Derivatives & Management of Risk Research Paper Starter

Derivatives & Management of Risk

(Research Starters)

Derivatives are investments that depend on an underlying security based on some future date. Since it is difficult to predict when something will occur, derivatives are seen as something of a gamble. As a result, many liken derivatives to a lesson in how to manage risk. Risk is the uncertainty an investor experiences regarding the outcome of an investment. Risks abound and can be due to many unforeseen and uncontrollable factors. Investors typically balance risk by making sound financial goals and objectives, managing the allocation of the investment portfolio and by selecting investments based on individual appetite for risk.

Keywords Arbitrage; Derivatives; Diversifiable Risk; Embedded Derivatives; Hedge; Investment Risk; Non-diversifiable Risk; Pure Risk; Risk; Speculative Risk

Finance: Derivatives


Risk and uncertainty are an inescapable part of investing. Fredman & Wiles (1998) called risk "the possibility of loss, damage, or harm" where risk depends on the individual and the individual's appetite or tolerance for risk. Managing risk is very important for successful long term investing. Investors can use various strategies such as diversification and asset allocation to reduce risk. Ultimately, the investor must compare financial objectives to the risk and return rates of investments.


A derivative is a financial asset that gets its value from an ordinary security like a stock or bond (Morgenson & Harvey, 2007). Faerber (2006) defined derivatives as "securities that derive their value from other securities and involve transactions that are completed at a future date." Derivatives are used to hedge against changes in interest rates and currency exchange rates. Numa (n.d.) stated that derivatives are typically used to provide the investor with several investment strategy options including "speculation, hedging, arbitrage" and a combination of these. Speculation is when the investor buys financial products with the hope of profiting from the fluctuation in the products. Hedging is a financial strategy where the investor chooses assets based on the attempt to reduce the possibility of negative portfolio impact by balancing or canceling out the risk. Arbitrage is buying a financial asset at one price and selling it at a different one, hopefully higher, in a different market such as a different country.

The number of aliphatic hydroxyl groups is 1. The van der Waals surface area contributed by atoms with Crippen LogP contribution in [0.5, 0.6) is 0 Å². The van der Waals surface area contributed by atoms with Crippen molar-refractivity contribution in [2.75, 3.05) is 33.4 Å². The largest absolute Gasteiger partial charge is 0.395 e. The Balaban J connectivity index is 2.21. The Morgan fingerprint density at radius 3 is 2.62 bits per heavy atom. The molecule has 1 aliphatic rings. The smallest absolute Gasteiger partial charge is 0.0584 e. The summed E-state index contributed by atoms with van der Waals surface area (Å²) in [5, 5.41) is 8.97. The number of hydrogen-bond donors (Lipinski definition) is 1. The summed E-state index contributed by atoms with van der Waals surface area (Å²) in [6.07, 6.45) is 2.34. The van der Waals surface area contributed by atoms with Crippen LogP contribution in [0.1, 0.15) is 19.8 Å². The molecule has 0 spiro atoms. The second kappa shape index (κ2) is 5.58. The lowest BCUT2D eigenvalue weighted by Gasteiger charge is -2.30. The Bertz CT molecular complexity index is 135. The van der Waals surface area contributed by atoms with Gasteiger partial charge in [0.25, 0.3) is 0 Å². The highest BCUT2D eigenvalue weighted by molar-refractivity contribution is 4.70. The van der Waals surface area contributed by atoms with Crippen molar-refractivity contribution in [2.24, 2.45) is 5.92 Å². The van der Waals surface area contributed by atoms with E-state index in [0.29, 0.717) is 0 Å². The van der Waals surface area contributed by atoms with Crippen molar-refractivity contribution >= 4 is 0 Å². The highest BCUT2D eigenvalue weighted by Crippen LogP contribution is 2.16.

Molvar & Green (1995) noted that derivatives are the results of wizardry by financial engineers on Wall Street. These engineers have taken ordinary financial instruments and combined them in new ways to exploit various risk and reward scenarios. The impact of 'derivatives' have made them a case study in how to manage risk. A Federal Reserve board member is quoted as saying that derivatives are not the problem but the reaction to the risk caused by them is the issue. Derivatives are found to be popular with many types of entities because of the flexibility in choosing risk and reward scenarios. Derivatives are a multi-trillion dollar market and are popular with insurance companies, manufacturers, banks, not-for-profit organizations and government.


Some focus on the historical negatives of derivatives while others caution against generalizing derivatives as bad. Liu (2002) traced the "beginning of finance globalization" to the oil crisis of the 1970s that required multinational banks to find borrowers in other countries. These developing countries became embroiled in debt. The International Monetary Fund created bailouts for developing countries that decreased spending and currency devaluation in the 1980s. In the 1990s, derivatives became a new form of finance flowing to developing countries which were termed "newly industrialized economies" (NIEs). Some feel that derivatives were a critical factor in the 1997 Asian financial crisis. Derivatives in this case were used to creatively reallocate risk and help financial institutions gain tax advantages, avoid accounting rules and receive advantages over the exchange rates. Liu believes that investors become interested in derivatives because of high returns but want higher profits than risk which causes financial institutions to have some unfunded risk.